12 August 2004 Software giant Microsoft has announced plans to rollout a low-cost version of its Windows XP operating system in three South-East Asian markets, a move aimed at fighting off the rising threat posed by open source rival Linux.
Microsoft will offer a localised, stripped-down Windows XP Starter Edition to PC makers in Indonesia, Malaysia and Thailand in October as part of a one-year pilot programme.
The move is in response to the rising popularity of Linux that PC makers in the region are using to legitimately cut the prices of their products. Sales of Windows in such countries are also affected by rampant piracy.
However, the stripped-down Windows XP has been criticised by techies and dubbed ‘crippleware’ because of a number of limitations that Microsoft will build in to the software.
For example, it will not be able to run more than three applications at a time, a screen display limited to no more than 800 by 600 pixels, no support for home networking, sharing printers or features such as the ability to establish multiple user accounts on a single PC.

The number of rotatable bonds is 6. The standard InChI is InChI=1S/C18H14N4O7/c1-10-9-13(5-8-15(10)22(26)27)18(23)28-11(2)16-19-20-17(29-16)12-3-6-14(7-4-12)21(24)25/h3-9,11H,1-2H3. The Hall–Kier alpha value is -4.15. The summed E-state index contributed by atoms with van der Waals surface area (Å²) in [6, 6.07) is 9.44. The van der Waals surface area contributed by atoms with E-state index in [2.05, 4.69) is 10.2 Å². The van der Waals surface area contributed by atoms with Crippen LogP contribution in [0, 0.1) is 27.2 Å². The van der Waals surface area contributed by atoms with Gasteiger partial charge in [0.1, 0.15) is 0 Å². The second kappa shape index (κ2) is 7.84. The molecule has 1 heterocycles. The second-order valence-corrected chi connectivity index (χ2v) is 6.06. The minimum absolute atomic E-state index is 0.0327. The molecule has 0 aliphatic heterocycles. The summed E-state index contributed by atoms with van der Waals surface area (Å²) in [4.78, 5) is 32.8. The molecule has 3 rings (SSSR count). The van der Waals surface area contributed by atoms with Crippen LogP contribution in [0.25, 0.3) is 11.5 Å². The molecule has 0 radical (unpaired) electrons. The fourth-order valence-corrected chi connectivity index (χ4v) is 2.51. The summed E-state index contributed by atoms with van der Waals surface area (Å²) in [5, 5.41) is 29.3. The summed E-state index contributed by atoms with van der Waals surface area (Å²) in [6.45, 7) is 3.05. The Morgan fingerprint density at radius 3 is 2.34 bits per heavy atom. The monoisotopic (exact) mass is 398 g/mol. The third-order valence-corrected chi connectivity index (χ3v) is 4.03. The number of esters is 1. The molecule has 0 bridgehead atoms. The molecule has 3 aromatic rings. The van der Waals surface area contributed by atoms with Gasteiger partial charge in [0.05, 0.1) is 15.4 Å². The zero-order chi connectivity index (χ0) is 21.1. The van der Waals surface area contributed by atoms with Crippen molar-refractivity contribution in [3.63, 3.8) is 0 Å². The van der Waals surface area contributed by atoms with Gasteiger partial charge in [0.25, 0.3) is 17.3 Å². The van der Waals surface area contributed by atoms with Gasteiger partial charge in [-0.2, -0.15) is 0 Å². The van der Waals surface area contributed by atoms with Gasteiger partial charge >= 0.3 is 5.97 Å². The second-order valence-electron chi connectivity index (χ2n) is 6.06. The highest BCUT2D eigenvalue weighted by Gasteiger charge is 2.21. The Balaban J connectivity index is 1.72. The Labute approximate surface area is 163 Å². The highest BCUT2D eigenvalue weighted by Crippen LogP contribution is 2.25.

Microsoft has yet to set a price for the new product, but says that it will be ‘the most affordable operating system to date’. Analysts have suggested a figure of about $30.
Microsoft developed the Windows XP Starter Edition after an initiative by the Thai government to make cheap PCs available to its citizens. Because Microsoft refused to cut its prices, the government mandated Linux instead, forcing a swift u-turn from the software giant.
While pirated copies of Windows XP are easily and cheaply available across South and South East Asia, Microsoft’s move may put a break on government’s migrations to Linux across the region. It will also help Microsoft to pull PC builders in the region into its ‘eco-system’ – and away from open source software.